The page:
Nepalese leaders in talks for new coalition

Results so far suggest neither the ruling coalition nor the Unified Marxist–Leninist partners will win a simple majority in Parliament.

Anil Giri

Anil Giri

The Kathmandu Post


November 30, 2022

KATHMANDU – With almost all results from the November 20 federal and provincial elections already in and no party winning a clear majority, big parties have intensified discussions to form a new government with the help of smaller parties.

Although the current ruling five-party alliance led by the Nepali Congress is determined to form a new government again, it is still uncertain whether the coalition member parties will win a simple majority of 138 seats in the House of Representatives.

On Monday also, Prime Minister Sher Bahadur Deuba held separate meetings with the leaders of two of the coalition partners—CPN (Maoist Centre) chair Pushpa Kamal Dahal and CPN (Unified Socialist) chief Madhav Kumar Nepal—and discussed which other party(ies) to admit to the alliance if the five parties failed to achieve the mandatory total of 138 seats.

The scene is still not clear, but in the event of the alliance failing to win enough seats, it needs support from either the Nagarik Unmukti Party or some independent candidates, said a leader close to Deuba.

The leaders on Monday also expressed concerns about the political future of the CPN (Unified Socialist), which is struggling to cross the three percent vote threshold to become a national party.

Election results of lower house seats in Syangja, Dolakha and Bajura are still awaited as some polling centers in the districts are scheduled to conduct re-polls following disputes and allegations of vote-rigging. The Congress and the CPN-UML accuse each other of ballot stuffing and voter intimidation.

The ruling coalition leaders also discussed asking their supporters in the three districts that are set to go for re-polling, to vote the parties’ respective candidates under the FPTP system and the CPN (Unified Socialist) under the PR system to help the staggering party achieve a national party status.

“Although the ruling alliance is near achieving parliamentary majority, we are waiting for final results,” said Narayan Kaji Shrestha, the vice-chairman of the CPN (Maoist Center), adding, “It will take a few more days to decide government formation.”

Besides a new government, Deuba and Dahal also discussed a power-sharing deal among themselves to elect future President, Vice-president, Speaker, Deputy Speaker, and forming governments in seven provinces, according to sources close to the two leaders.

The Maoist Center wants its nominees to be elected President and Speaker, and at least two chief ministers in provinces.

“But it will be difficult for Deuba to cede such important posts like President and Speaker to the Maoist Center,” a Nepali Congress leader said. “The power-sharing deal is another albatross around the neck for the Congress.”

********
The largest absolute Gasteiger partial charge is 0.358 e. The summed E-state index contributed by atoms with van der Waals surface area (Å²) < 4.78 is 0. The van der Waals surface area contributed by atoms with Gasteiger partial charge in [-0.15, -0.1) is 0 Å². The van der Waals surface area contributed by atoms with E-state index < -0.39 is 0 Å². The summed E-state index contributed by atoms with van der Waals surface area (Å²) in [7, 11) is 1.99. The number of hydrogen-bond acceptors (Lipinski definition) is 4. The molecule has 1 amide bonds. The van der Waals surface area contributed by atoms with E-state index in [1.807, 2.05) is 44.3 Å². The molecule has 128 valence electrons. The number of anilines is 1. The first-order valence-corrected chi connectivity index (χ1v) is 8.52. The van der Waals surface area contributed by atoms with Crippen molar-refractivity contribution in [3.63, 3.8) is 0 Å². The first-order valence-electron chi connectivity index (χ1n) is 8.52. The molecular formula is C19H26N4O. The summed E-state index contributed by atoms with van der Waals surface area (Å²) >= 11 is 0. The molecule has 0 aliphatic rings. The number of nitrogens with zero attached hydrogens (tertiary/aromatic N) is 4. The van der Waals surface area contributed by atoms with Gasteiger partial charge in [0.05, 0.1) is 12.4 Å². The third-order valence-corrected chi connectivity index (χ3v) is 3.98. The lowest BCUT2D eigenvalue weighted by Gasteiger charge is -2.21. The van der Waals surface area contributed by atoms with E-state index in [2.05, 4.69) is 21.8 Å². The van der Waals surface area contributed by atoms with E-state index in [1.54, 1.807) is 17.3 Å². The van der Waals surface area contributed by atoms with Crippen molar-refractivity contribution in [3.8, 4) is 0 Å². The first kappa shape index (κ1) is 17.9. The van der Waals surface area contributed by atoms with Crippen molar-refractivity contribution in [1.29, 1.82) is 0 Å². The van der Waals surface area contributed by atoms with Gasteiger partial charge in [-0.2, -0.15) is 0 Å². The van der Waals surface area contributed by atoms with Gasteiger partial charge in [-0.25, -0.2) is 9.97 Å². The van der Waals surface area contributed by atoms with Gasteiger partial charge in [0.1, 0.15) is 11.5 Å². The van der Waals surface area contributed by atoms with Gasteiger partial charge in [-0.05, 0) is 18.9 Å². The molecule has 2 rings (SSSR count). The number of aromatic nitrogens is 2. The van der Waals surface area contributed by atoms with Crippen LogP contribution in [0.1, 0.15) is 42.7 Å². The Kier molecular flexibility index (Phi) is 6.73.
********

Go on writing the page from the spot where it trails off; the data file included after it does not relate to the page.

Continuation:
In a separate meeting with Prime Minister Deuba, Maoist Centre chair Dahal and Unified Socialist chief Nepal discussed the need to further strengthen the five-party alliance and form a new government under the leadership of the alliance, according to Prime Minister Deuba’s press advisor Govinda Pariyar.

Deuba and Dahal held a meeting also on Saturday.

Meanwhile, on Monday, Nepal also had a meeting with senior Nepali Congress leader Ram Chandra Poudel who is also in the race for prime minister from the Nepali Congress. Besides Deuba and Poudel, Nepali Congress General Secretary Gagan Thapa and senior leaders like Shekhar Koirala, Prakash Man Singh and Shashank Koirala have publicly expressed their interest to become prime minister. Poudel reportedly asked Nepal to support his bid for prime minister.

“This is my turn to become prime minister because Deuba has repeatedly held the post and Gagan is a junior and he can wait,” a source quoted Poudel as saying to Nepal

Poudel said Nepal has responded to his request positively.

On Sunday, CPN-UML chair KP Oli met Singh and discussed the future cooperation between their two parties.

Leaders of the Congress and Maoist Centre said it will take at least a week for things to become clear regarding a new government.

On the other hand, the second largest party, the CPN-UML, is also working to cobble support from other parties to form the next government.

CPN-UML Vice-chair Subas Nembang said his party has received the highest number of popular votes, so his party will stake claim to form the government.

According to the latest results of the election, the Congress has won 53 lower house seats and is leading in three others.

Likewise, the CPN-UML has won 42 seats and has maintained a lead in one seat. The CPN (Maoist Center) has won 17, the CPN (Unified Socialist) 10, the Janata Samajwadi Party Nepal, and the Rastriya Prajatantra Party and the Rastriya Swatantra Party won seven seats each. Similarly, independent candidates won five seats, the Loktantrik Samajbadi Party won four seats, and the Nagarik Unmukti Party won three seats.

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